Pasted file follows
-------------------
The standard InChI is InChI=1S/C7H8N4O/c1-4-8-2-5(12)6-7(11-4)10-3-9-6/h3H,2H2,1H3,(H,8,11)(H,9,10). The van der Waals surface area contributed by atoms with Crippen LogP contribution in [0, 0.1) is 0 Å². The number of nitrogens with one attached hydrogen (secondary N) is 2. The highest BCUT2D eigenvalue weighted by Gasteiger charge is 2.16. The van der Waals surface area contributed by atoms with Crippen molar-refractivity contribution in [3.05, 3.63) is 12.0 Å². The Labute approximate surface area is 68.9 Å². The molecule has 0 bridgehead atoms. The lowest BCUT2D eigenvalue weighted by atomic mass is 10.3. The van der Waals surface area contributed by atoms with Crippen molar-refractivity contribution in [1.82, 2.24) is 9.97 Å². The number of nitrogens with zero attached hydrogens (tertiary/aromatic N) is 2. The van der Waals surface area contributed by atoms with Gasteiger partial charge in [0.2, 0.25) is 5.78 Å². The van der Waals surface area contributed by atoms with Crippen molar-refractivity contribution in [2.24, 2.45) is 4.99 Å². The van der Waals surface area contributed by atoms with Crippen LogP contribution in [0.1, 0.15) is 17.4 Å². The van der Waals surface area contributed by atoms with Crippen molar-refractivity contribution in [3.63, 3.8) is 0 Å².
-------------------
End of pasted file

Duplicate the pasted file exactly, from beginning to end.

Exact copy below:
The standard InChI is InChI=1S/C7H8N4O/c1-4-8-2-5(12)6-7(11-4)10-3-9-6/h3H,2H2,1H3,(H,8,11)(H,9,10). The van der Waals surface area contributed by atoms with Crippen LogP contribution in [0, 0.1) is 0 Å². The number of nitrogens with one attached hydrogen (secondary N) is 2. The highest BCUT2D eigenvalue weighted by Gasteiger charge is 2.16. The van der Waals surface area contributed by atoms with Crippen molar-refractivity contribution in [3.05, 3.63) is 12.0 Å². The Labute approximate surface area is 68.9 Å². The molecule has 0 bridgehead atoms. The lowest BCUT2D eigenvalue weighted by atomic mass is 10.3. The van der Waals surface area contributed by atoms with Crippen molar-refractivity contribution in [1.82, 2.24) is 9.97 Å². The number of nitrogens with zero attached hydrogens (tertiary/aromatic N) is 2. The van der Waals surface area contributed by atoms with Gasteiger partial charge in [0.2, 0.25) is 5.78 Å². The van der Waals surface area contributed by atoms with Crippen molar-refractivity contribution in [2.24, 2.45) is 4.99 Å². The van der Waals surface area contributed by atoms with Crippen LogP contribution in [0.1, 0.15) is 17.4 Å². The van der Waals surface area contributed by atoms with Crippen molar-refractivity contribution in [3.63, 3.8) is 0 Å².